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unite with others in giving utterance to their common sentiments of gratitude to the common Benefactor; their penitence for transgressions of his will ; and their humble but earnest desire of whatever may be calculated to render them the fit objects of his favour,-to give dignity, usefulness, and value to their being. Will not such a practice prove as acceptable an offering to God as it is congenial with the best feelings and propensities of men ? Why then, in the name of common sense, must these feelings and propensities be suppressed? If their existence be not endangered, why must their influence be greatly impaired by consigning them altogether to silence and retirement ? For what purpose, moreover, was the faculty of speech bestowed, but to express the sentiments of the heart? And where is the use of this faculty, if not in society? In what again consists spiritual or mental prayer, but in the devout affections and desires of the mind addressed to God? And if it be right to cultivate such affections and desires, how can it be wrong to express them? If devotional sentiments are felt in society, what just reason can be given why they should not be uttered in society? And what tribute of gratitude can be more worthy of a rational being in the relation in which he stands to his supreme Benefactor and his best friend ? If, in every thing else that is virtuous and good, man is allowed to be social and communicative, why in his devotions must he be required to di

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vest himself of his social nature, and become altogether recluse and solitary? If there be any who can say they have no religious principles in common with their fellow men; no benefits to be thankful for, no sins to confess, no wants to be supplied, like the rest of their species; no feelings of sympathy, no sentiments of devotion in which others may participate; then let them refuse to unite with others in the delightful employment of rendering the social tribute of gratitude and veneration where it is most due, and of making known their wants and requests, together with thanksgiving, to Him who giveth to all liberally and upbraideth not. 6 O thou that hearest prayer, unto thee shall all flesh come. We will enter thy courts with thanksgiving, and thy gates with praise. We will give thanks at the remembrance of thy holiness. O come, let us worship and bow down ; let us kneel before the Lord our maker; let us call upon the name of Jehovah, for he is our God; we are his people and the work of his hands."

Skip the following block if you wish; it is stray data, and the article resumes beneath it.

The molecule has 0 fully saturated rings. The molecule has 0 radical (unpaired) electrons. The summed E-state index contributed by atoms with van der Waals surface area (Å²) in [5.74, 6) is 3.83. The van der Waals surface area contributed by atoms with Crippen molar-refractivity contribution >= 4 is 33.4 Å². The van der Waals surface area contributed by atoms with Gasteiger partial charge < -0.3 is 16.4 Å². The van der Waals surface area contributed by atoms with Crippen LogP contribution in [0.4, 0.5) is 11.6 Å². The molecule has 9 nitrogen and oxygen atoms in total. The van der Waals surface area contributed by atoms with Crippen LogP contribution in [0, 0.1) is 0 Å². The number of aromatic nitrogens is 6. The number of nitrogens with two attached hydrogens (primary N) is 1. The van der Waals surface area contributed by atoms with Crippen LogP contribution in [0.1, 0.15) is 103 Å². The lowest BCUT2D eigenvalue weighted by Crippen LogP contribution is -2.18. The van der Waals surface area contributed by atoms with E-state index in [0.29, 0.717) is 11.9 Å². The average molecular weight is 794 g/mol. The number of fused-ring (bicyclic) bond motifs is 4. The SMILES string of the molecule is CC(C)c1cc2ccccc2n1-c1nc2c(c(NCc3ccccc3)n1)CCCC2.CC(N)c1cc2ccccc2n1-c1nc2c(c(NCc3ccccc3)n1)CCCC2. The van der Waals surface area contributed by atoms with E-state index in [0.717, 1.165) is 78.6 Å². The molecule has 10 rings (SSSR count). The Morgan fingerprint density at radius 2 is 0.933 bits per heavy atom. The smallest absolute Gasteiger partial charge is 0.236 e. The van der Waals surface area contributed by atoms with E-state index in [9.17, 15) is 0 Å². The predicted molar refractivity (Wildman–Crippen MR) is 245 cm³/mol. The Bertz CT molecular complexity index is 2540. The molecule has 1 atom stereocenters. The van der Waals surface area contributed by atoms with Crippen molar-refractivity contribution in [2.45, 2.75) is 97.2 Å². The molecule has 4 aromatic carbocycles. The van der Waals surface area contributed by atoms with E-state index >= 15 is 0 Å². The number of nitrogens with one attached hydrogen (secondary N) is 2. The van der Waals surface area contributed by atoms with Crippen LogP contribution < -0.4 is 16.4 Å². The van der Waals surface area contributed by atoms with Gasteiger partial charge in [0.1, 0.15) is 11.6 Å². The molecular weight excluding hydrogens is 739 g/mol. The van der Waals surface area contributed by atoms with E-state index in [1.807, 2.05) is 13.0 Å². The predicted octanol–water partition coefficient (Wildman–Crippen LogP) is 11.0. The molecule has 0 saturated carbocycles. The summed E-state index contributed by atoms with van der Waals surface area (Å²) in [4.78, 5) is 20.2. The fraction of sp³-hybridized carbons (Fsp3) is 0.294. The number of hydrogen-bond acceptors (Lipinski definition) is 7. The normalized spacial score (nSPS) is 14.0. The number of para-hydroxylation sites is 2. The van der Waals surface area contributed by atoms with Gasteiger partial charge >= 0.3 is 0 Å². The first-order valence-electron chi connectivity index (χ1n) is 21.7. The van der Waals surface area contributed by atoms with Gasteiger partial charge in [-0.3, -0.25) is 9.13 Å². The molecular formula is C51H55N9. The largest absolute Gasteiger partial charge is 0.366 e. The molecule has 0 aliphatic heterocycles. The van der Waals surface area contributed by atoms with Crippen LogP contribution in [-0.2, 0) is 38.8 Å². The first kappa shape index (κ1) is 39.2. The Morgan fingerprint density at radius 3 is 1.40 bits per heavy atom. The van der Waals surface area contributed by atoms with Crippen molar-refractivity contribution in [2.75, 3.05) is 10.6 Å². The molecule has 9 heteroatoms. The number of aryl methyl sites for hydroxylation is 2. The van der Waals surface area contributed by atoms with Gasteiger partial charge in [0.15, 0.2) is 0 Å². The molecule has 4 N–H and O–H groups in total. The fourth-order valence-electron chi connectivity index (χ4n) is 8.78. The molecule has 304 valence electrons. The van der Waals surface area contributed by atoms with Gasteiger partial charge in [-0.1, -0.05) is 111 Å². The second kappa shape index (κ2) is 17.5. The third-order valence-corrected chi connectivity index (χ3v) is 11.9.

In the second place, will it be denied, that public social prayer is highly beneficial, that it tends to produce the best fruits of morality and practitical religion? or will it be maintained, that it is calculated to do. more harm than good ? To me at least it appears that the prevalence of religion depends upon its observance, and that without it the influence of Christianity upon society would gradually decay, and in the end become annihi

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lated. Others may think differently; but we are thankful that we live in an age when the liberty of every one to express his convictions in decent language on religious topics, without restraint and without censure, is admitted. Misrepresentation and abuse, the remaining fruits of the spirit of persecution and bigotry, may continue to exist; but if fire, faggot, and the sword, have no power to silence what appears to be the voice of truth, reproach and calumny certainly will not have this effect. They may greatly injure, but can render no benefit to the cause which they are intended to assist.